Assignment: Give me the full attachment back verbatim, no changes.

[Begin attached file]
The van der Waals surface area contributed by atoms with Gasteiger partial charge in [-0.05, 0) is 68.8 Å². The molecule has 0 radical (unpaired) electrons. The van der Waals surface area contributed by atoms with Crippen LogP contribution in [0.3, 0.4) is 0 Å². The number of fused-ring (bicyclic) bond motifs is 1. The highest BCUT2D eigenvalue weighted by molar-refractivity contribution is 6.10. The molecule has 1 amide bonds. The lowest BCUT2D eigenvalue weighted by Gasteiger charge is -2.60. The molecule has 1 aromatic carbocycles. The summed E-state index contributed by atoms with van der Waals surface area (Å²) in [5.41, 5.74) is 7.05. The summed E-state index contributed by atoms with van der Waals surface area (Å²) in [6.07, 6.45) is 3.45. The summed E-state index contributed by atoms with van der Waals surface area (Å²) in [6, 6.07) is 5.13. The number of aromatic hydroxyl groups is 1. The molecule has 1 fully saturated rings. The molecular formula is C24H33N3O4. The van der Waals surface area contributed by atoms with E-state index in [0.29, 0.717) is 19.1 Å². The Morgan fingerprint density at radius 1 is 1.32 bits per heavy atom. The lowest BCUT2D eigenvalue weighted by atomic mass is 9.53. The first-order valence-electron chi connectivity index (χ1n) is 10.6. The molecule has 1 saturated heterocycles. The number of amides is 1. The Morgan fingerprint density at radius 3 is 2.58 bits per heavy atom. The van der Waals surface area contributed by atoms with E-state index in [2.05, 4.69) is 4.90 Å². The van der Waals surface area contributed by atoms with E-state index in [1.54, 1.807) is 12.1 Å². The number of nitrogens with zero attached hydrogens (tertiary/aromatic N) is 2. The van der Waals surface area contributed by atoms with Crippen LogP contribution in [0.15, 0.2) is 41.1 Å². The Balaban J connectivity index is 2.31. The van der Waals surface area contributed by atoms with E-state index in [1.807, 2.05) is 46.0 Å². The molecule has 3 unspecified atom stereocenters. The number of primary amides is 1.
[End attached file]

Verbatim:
The van der Waals surface area contributed by atoms with Gasteiger partial charge in [-0.05, 0) is 68.8 Å². The molecule has 0 radical (unpaired) electrons. The van der Waals surface area contributed by atoms with Crippen LogP contribution in [0.3, 0.4) is 0 Å². The number of fused-ring (bicyclic) bond motifs is 1. The highest BCUT2D eigenvalue weighted by molar-refractivity contribution is 6.10. The molecule has 1 amide bonds. The lowest BCUT2D eigenvalue weighted by Gasteiger charge is -2.60. The molecule has 1 aromatic carbocycles. The summed E-state index contributed by atoms with van der Waals surface area (Å²) in [5.41, 5.74) is 7.05. The summed E-state index contributed by atoms with van der Waals surface area (Å²) in [6.07, 6.45) is 3.45. The summed E-state index contributed by atoms with van der Waals surface area (Å²) in [6, 6.07) is 5.13. The number of aromatic hydroxyl groups is 1. The molecule has 1 fully saturated rings. The molecular formula is C24H33N3O4. The van der Waals surface area contributed by atoms with E-state index in [0.29, 0.717) is 19.1 Å². The Morgan fingerprint density at radius 1 is 1.32 bits per heavy atom. The lowest BCUT2D eigenvalue weighted by atomic mass is 9.53. The first-order valence-electron chi connectivity index (χ1n) is 10.6. The molecule has 1 saturated heterocycles. The number of amides is 1. The Morgan fingerprint density at radius 3 is 2.58 bits per heavy atom. The van der Waals surface area contributed by atoms with E-state index in [2.05, 4.69) is 4.90 Å². The van der Waals surface area contributed by atoms with E-state index in [1.54, 1.807) is 12.1 Å². The number of nitrogens with zero attached hydrogens (tertiary/aromatic N) is 2. The van der Waals surface area contributed by atoms with Crippen LogP contribution in [0.15, 0.2) is 41.1 Å². The Balaban J connectivity index is 2.31. The van der Waals surface area contributed by atoms with E-state index in [1.807, 2.05) is 46.0 Å². The molecule has 3 unspecified atom stereocenters. The number of primary amides is 1.